For years I blamed others. I blamed the early negligence and lack of love, I blamed my failed marriage, the "friends" I had lost. It was easier to tell myself that there was something out there that was dangerous and traumatic that made me the way that I was.

Things didn't get easier for me as in my next relationship, I experienced daily verbal abuse and gaslighting. I believed I was this ugly, unimportant, fat piece of shit, because that's what he would tell me I was, and by then I had so much self-loathing, I stopped caring for myself. I developed a binge eating disorder and got up to one-hundred and seventy five pounds when all my life I had weighed around one-hundred and fifteen pounds. I'm 5'0. I hated myself so much, I couldn't look at myself in the mirror.




Rebirth

I was emotionally and physically drained. I was diagnosed with a herniated disc and was told I would no longer be able to run or be active anymore, because I "had the back of a seventy-year old," according to my doctor. 



A day before I was diagnosed with my herniated disc, Joy, a sweet jack russel/cairn terrier pup, came into my life. A man literally showed up at my workplace with a treasure box with her and her brother in it. I knew she was meant to be in my path.



She was my angel. I had five epidurals throughout three months which kept me in bed for days and had me miss so much work, I was struggling financially and worried I'd lose my job. It was a very lonely time. I thought I was a good person and would have support from the people I thought were my friends, but only Joy accompanied me through those days when I was physically immobilized. 

I hit my breaking point. I hurt so much I couldn't feel pain anymore. 

And right when I hurt myself the most was when I realized that I had been asleep all these years. I played close attention to my inner dialogue. "You can talk about it or you can walk without it," said a friend with a gentle sigh. I didn't know I even had a choice.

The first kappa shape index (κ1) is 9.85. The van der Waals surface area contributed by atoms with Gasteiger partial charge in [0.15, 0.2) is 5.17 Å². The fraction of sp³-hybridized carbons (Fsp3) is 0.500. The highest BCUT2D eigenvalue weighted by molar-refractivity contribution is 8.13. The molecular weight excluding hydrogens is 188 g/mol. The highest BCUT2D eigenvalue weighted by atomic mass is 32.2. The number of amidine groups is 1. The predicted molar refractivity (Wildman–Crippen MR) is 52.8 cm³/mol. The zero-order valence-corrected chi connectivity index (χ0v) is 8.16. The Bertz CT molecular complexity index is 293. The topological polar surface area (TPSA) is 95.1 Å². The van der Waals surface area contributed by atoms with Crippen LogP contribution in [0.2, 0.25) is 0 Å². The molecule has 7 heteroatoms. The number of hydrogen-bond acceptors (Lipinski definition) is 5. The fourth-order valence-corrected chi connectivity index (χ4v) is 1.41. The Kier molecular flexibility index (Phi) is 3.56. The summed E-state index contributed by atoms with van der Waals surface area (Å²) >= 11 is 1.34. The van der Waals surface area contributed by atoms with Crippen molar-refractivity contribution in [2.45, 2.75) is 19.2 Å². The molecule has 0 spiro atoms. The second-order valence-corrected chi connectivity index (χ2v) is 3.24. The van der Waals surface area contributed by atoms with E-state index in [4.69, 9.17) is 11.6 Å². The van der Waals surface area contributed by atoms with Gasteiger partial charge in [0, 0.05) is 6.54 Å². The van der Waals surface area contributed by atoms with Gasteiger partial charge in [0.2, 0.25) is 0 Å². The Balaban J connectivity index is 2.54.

But I did. He was right. And I chose to walk without it. 

I decided to make a commitment to myself as I began to experience this new wave of brightening energy. 

I decided to commit to my spiritual growth. I decided to commit to keeping my heart open. I felt like a snake peeling layers of skin, purging as I re-lived traumatic events and blocked energies I had stored for years in order to heal them. 

In that process, I found myself. I stood naked looking at myself in the mirror and said to myself, "I love you." And I meant it. 



I committed to holding myself accountable for my financial independence as well as my well-being. I became the observer and payed close attention to my inner dialogue. I began speaking to myself in a kind manner. I was compassionate and loving with myself. The dermatillomania stopped, an obsessive-compulsive disorder that is supposed to be "cured" only with behavioral therapy. Feeling more confident in my own skin, I bought myself a nice bathing suit and began swimming to strengthen my core. I developed this beautiful symbiotic relationship merging my body and soul. I felt strong, so strong I even put on my running shoes and went for a jog. I can run now, and I feel my body getting stronger everyday. The back-pain is almost non-existing despite my diagnosis. 



I still have my days. I experience the sudden shifts in energy. I'll feel perfectly fine and then I'll be caressed by a dark thought. I take it back to the breath and let things be - I choose to honor my emotions. It's ok to not be ok sometimes, but limiting yourself to your own fears means you'll be destined to repeat the same patterns, hence the same mistakes. 

I'm writing to you as a friend. The friend who never told you you are good enough, the friend who never told you that you are loved. The truth is, we come to this world thinking we are programmed to be a certain way to fit society's standards when in fact, we are the creators. 

The words you choose to narrate your story to others are powerful, and so are the words you choose to speak to yourself. If you believe you are a failure, you are destined to fail. If you believe you have a physical limitation, your body will listen and weaken itself. If you believe you are alone, you won't attract your tribe. If you believe you are not good enough, you will never attract abundance. 

As a friend, I'm reminding you that you are powerful, and you can absolutely change your life around. And don't try to please anyone because people will always judge. This journey is about you. What you want, what you wish to create. 

It starts with you. It starts with facing your fears. It starts with you looking at yourself in the mirror.  It starts with forgiving yourself. It starts with making that commitment. It starts with having faith and believing in something you cannot see nor touch and yet feel the excitement rush through your blood. It gives you goosebumps and keeps you moving.



Feel that mask, friend? It's a mask you no longer have to wear, because the true essence in you will arise when you let the connection be, when you let things flow, when you give all the power to the Universe. 

I love you.

Sincerely, 
Patricia 









1 comment: